Parents at the St. Paul's Schools are petitioning their boards of trustees to discourage discussions and activities that would lead students to believe homosexuality is acceptable.
The petition also asks that parents be involved in writing policies that promote diversity among students and staff members and that sexual orientation not be considered a kind of diversity, as are race and religion.
The petition was first circulated at a forum Thursday night organized by parents still bristling over comments made in February by Evelyn Flory, headmistress of St. Paul's School for Girls.
What the headmistress called a statement of respect and acceptance has been construed by some parents as the beginning of an agenda that will encourage homosexual behavior and change the character of the schools.
In an all-school meeting in February, Flory told students that sexual orientation is a kind of diversity that must be respected.
"I believe that we must respect, welcome and love every individual, not only persons of different religions or different races, but also those whose sexual orientation may be different from our own," Flory said at the meeting.
The parents' response was initially aimed at Flory and the girls' school. It has been broadened to address leaders of the adjacent boys' middle and high school and the lower school, which enrolls boys and girls in kindergarten through fourth grade. All are affiliated with the Episcopal Church.
Though situated on adjoining campuses in Brooklandville and sharing some facilities, St. Paul's and St. Paul's School for Girls are separate institutions with distinct leaderships.
The petition says, "We do not regard sexual lifestyle as an identity issue at all equivalent to race, nationality or culture. Sexuality is a complex personality trait which is inextricably linked to fundamental values, moral issues and religious teachings."
Addressed to the boards of trustees of both schools, it seeks: Suspension of activities and materials that seek to "institutionalize homosexuality as diversity." That includes the pink triangle, which Flory and others have displayed around the girls' school as a symbol of acceptance and respect for homosexuals.
Consultation with experts such as pediatricians on the appropriateness of sexual orientation as a diversity issue, especially for middle school students.
The initiation of "significant public discussion" and inviting parents' opinions before formulating policies that address sexual orientation.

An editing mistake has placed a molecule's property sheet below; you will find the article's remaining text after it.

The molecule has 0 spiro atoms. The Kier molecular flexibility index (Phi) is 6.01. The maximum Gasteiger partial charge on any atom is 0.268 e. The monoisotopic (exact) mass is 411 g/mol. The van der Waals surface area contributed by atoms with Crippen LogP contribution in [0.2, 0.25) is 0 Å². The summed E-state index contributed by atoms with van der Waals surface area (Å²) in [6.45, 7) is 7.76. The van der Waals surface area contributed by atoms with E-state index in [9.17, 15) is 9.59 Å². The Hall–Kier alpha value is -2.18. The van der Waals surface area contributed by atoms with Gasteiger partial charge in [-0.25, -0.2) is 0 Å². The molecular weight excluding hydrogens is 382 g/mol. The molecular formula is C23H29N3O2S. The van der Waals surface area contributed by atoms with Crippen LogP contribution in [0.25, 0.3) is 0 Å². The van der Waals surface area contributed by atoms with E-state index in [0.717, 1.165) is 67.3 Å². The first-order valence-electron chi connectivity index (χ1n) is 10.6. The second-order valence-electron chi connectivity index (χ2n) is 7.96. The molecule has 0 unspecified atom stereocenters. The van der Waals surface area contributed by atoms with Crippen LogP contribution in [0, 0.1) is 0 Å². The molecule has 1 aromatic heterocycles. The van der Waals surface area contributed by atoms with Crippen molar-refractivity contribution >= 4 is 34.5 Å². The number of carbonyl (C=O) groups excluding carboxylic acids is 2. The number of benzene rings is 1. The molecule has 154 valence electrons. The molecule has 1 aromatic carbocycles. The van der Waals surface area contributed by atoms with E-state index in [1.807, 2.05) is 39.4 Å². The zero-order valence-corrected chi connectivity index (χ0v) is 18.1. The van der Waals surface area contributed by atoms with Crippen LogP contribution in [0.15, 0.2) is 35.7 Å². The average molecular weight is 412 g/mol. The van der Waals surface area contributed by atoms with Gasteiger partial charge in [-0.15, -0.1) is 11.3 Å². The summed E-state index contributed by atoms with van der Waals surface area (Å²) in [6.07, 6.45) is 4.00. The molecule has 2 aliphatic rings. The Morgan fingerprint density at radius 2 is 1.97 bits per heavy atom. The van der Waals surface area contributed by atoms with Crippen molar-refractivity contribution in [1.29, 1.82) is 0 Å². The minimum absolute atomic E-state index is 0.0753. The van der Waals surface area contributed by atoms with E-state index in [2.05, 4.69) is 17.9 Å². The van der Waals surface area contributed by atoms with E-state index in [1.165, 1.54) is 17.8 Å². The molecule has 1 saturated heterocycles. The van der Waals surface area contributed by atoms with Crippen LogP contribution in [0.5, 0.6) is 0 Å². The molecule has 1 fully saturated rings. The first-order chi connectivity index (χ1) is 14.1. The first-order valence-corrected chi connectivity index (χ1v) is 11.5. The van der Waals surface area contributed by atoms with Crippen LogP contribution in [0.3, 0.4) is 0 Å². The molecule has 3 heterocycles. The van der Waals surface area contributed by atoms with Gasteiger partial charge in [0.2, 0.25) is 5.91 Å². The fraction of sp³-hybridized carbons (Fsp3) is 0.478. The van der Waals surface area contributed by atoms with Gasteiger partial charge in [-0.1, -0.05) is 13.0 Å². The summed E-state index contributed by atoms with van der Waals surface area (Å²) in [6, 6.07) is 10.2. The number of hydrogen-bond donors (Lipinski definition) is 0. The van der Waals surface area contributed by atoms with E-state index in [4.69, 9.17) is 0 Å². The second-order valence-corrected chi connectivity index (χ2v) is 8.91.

Flory told her students in February that the trustees were writing a diversity policy that would be finished next month. The parents who were opposed to her comments say they have not been consulted on its content or direction.
"The parents who have been active come from all schools, because the lower school feeds into both schools," said Vigen Guroian, the parent of a 10th-grader at the girls' school and one of the organizers of the recent forum.
About 45 people, many of them lower school parents, attended the forum, which was advertised on a hot-pink triangle and included two speakers who said they had lived "the gay lifestyle" but were able to change their orientations.
"If I had been told in junior high that homosexuality was OK, I probably would not be alive today," said Jeff Johnston, who spoke of his experimentation with a gay lifestyle that had its risks. He is now Baltimore director of Regeneration, a ministry for men and women who don't wish to follow homosexual tendencies.
Other speakers contended that by equating homosexuality with factors such as race, it becomes increasingly viewed as normal and thus more widely accepted.
"Homosexuality is not identity, but a set of behaviors. How could anyone be identified as a gay person if he did not make it known," said Steve Schwalm, a senior writer for the Family Research Council in Washington.
Flory and other officials of the girls' school said they were not invited. Only a few parents of girls' school students appeared to be among those at the Sheppard Pratt Conference Center. Robert Hallett, headmaster at St. Paul's, was not available for comment yesterday.
"Our intention was not to have a mob out. We needed to identify people who would have staying power," said Guroian, who was not part of the original group of parents that spoke out against Flory's comments.
"I have waited for her [Flory] to make some gesture for the beginning of compromise," he said.
Flory says she is baffled by the strong, continuing response from some parents.
"It was a very simple statement made within the context of Black History Month. We need to be always mindful that it's very easy to exclude people or to disparage someone. You have to keep restating your philosophy -- every child is a child of God," she said yesterday.
"It's very clear that we are not trying to take our girls and make them lesbians. But if a girl is self-identified or a teacher is gay, that person is just fine."
Flory said that since her statement and the publicizing of the parents' concerns, she has received 300 letters from parents, students, alumnae and trustees, running 9 to 1 in support of her point of view.
"What has happened has been an overwhelming outpouring of support. We have lost no students. It did not affect admissions at all. There has been no spillover whatsoever," she said.
Pub Date: 5/16/98